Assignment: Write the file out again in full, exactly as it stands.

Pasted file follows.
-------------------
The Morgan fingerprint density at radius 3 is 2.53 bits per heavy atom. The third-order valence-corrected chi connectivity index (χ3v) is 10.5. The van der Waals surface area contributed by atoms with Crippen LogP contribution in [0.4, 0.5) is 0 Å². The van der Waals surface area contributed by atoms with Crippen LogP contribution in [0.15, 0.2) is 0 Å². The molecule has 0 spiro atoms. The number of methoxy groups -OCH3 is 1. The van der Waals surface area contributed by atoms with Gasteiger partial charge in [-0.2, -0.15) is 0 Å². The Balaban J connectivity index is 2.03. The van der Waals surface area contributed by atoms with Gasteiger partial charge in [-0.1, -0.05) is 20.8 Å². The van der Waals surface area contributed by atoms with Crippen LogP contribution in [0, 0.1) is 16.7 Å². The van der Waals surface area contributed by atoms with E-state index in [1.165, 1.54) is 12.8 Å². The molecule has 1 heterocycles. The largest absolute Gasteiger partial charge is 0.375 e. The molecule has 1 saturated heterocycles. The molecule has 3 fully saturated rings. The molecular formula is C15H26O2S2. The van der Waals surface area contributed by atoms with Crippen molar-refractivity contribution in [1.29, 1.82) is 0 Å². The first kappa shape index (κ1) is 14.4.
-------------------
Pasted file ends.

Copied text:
The Morgan fingerprint density at radius 3 is 2.53 bits per heavy atom. The third-order valence-corrected chi connectivity index (χ3v) is 10.5. The van der Waals surface area contributed by atoms with Crippen LogP contribution in [0.4, 0.5) is 0 Å². The van der Waals surface area contributed by atoms with Crippen LogP contribution in [0.15, 0.2) is 0 Å². The molecule has 0 spiro atoms. The number of methoxy groups -OCH3 is 1. The van der Waals surface area contributed by atoms with Gasteiger partial charge in [-0.2, -0.15) is 0 Å². The Balaban J connectivity index is 2.03. The van der Waals surface area contributed by atoms with Gasteiger partial charge in [-0.1, -0.05) is 20.8 Å². The van der Waals surface area contributed by atoms with Crippen LogP contribution in [0, 0.1) is 16.7 Å². The van der Waals surface area contributed by atoms with E-state index in [1.165, 1.54) is 12.8 Å². The molecule has 1 heterocycles. The largest absolute Gasteiger partial charge is 0.375 e. The molecule has 1 saturated heterocycles. The molecule has 3 fully saturated rings. The molecular formula is C15H26O2S2. The van der Waals surface area contributed by atoms with Crippen molar-refractivity contribution in [1.29, 1.82) is 0 Å². The first kappa shape index (κ1) is 14.4.